The Family Home

Dividing the Family Home in Your Florida Divorce Case

Many people going through a divorce want to keep the marital home for emotional reasons.  It’s easy to understand why, especially when there are younger children.  Keeping the home can provide the kids a stable and consistent environment – where a move would create “one more change” during the middle of the divorce. 

However, despite the best of intentions, the family house is often sold within one or two years after the divorce.  The reason is easy to understand.  Most couples pool their income and assets to buy a house and make the monthly payments.  After the divorce is finalized the person who “wins” the house is usually left with all the costs and payments.  Worse, when someone wants something in a divorce, primarily for emotional reasons, they often “pay too much.” 

My suggestion is to imagine your future self a year or two after the divorce.  Will the total income available to pay the mortgage have increased or decreased?  (Usually, decreased because there is only one of you).  As your house ages, will the maintenance costs increase or decrease?  (Probably, increase – especially given the weather in Florida).   You get the point.  And the kids?  Often children are more adaptable than their parents.  Ask yourself what, is more important to your children – keeping the house, or having a parent who is focused on the child’s needs and  who is not financially stressed beyond capacity.

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Who Gets the Family Home in a Florida Divorce?

In a Florida divorce, the family home is part of the court’s division of marital assets and debts.  In Florida this division is called “equitable distribution.” The court starts with the presumption that the distribution of assets and debts should be equal. However, there are nine “factors” the court can look at make an unequal distribution.*   I am not going to review each factor, but the 9th factor is whatever factor the court finds necessary to “do equity and justice” so the court has a lot of discretion when it comes to dividing a couple’s assets and debts.  Even though the court has the power to distribute assets unequally, in my experience the court usually stays close to a 50/50 division.  (Your specific circumstances may be an exception).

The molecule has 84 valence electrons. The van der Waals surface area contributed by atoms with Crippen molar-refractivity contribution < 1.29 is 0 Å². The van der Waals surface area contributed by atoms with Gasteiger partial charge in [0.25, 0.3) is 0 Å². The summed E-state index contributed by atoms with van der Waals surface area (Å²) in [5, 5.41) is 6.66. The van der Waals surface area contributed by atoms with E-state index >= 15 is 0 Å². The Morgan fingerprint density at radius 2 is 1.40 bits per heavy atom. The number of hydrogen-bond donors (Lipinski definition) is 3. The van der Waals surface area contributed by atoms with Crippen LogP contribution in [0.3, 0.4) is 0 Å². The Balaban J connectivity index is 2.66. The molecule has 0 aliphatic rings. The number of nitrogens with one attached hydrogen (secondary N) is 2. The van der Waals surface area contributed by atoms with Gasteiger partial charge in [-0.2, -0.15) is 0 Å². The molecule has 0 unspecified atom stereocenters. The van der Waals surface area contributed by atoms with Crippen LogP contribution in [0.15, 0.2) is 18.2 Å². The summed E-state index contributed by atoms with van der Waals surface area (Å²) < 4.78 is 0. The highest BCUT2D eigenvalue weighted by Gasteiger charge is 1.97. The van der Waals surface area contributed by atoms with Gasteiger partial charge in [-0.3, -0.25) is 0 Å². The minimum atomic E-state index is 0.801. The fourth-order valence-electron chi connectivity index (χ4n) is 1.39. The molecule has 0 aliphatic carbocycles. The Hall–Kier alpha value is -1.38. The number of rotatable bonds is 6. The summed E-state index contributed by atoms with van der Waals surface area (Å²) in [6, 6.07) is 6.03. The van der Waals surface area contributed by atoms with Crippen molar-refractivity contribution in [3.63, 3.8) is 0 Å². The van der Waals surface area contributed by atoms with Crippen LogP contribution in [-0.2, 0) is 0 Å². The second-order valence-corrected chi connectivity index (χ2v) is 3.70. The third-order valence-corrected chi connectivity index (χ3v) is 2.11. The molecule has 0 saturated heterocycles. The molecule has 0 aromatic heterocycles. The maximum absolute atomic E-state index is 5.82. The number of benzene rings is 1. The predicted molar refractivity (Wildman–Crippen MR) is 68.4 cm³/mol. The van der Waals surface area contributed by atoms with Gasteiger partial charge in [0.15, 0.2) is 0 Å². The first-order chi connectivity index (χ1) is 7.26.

Let’s assume that the martial home is worth $200,000 and has a $100,000 mortgage.  Also assume that the martial home and the mortgage are the couples only asset and debt.  If the home is sold, a 50/50 split will result in each party receiving $50,000.  That’s $200,000 – $100,000 = 100,000, and then divide that number by 2 (Less closing costs).   To achieve this same result, if the house and mortgage are awarded to one spouse, the party receiving the house would need to make a $50,000 “equalization payment” to the other spouse.     In most cases, the person receiving the home finances this payment by refinancing the home and taking on an additional $50,000 in debt.

Who get the house if it is not ordered sold?  There is no certain answer to this question, and the court has wide discretion.  Most cases are settled, so the question is resolved by agreement.  In a contested case, I think the court tends to do the following:

  • Do the parties agree to sell the house?  If so, then the house will be sold, and the proceeds divided in a way the court believes is fair.